Mayan Medical Aid
About MMA
Photo: Mayan Medical Aid
The culmination of a long-standing dream of Craig A. Sinkinson, M.D., Mayan Medical Aid was founded in 2004, with the express purpose of funding medically related projects to benefit the Maya of Guatemala.

Dr. Sinkinson's desire, even before finishing his medical training, has been to provide high-quality health care in places where such health care is non-existent or where what health care is available is inadequate. After many years of planning, he finally was able to begin to implement the dream in Santa Cruz La Laguna, Guatemala.

Santa Cruz is a municipality consisting of approximately 7,000 poor and uneducated people in six pueblos: Santa Cruz, Jaibalito, Tzununá, Pajomel, Chuitzanchaj, and Laguna Seca. These pueblos are located on the North shore of the magnificently beautiful Lake Atitlán.

The participation of medical students, residents, nurses, undergrads, and others fund the project. These participants make a payment, which covers the cost of the medicines, supplies, personnel, and transportation they use to help to provide medical services. As a result, patients do not pay for either the consultations or the essential medicines MMA provides.

Although the costs of MMA's program are higher than those of other programs, MMA provides much more to patients and participants. Additionally, the beneficial impact these participants have on the communities MMA serves exceeds that of any other program worldwide. Annually, MMA provides nearly 8,000 consultations with free medicines, and it does so at a cost of only $4 to $5 per patient visit.

For participants, the program includes teaching in Medical Spanish, as well as in Cultural and Clinical Medicine. It is a four-part reiterative process. What participants learn in the didactic sessions and by using MMA's print, electronic, and online teaching materials is what they use in the clinics. Each aspect reinforces the others.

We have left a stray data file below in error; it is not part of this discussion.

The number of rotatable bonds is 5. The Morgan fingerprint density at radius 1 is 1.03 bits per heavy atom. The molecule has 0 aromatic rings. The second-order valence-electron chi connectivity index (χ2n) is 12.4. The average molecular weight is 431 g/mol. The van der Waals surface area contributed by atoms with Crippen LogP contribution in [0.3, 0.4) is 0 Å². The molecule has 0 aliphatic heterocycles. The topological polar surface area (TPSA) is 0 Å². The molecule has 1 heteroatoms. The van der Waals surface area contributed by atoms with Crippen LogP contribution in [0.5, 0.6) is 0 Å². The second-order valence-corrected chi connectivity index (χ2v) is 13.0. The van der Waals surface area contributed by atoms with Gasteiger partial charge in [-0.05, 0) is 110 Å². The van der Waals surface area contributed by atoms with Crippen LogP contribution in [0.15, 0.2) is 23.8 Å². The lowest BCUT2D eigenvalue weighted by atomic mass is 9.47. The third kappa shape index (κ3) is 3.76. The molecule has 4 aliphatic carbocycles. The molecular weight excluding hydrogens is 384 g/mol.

As such, participants learn to speak Spanish rapidly, and they also learn how to actually treat patients and understand what the words the patients say actually mean. A large part of the difference between MMA's project and those of others is that the faculty are physicians, not simply lay people teaching vocabulary words and grammar. And the clinical time is hands-on, not observational. As such, what participants learn is useful and pertinent from start to finish.

But the Clinic in Santa Cruz is only a start. With the help of colleagues and many other interested persons, as well as a new model for intervention, Mayan Medical Aid will change the way in which people give, receive, and use humanitarian aid.
Copyright:
Craig A. Sinkinson 2016
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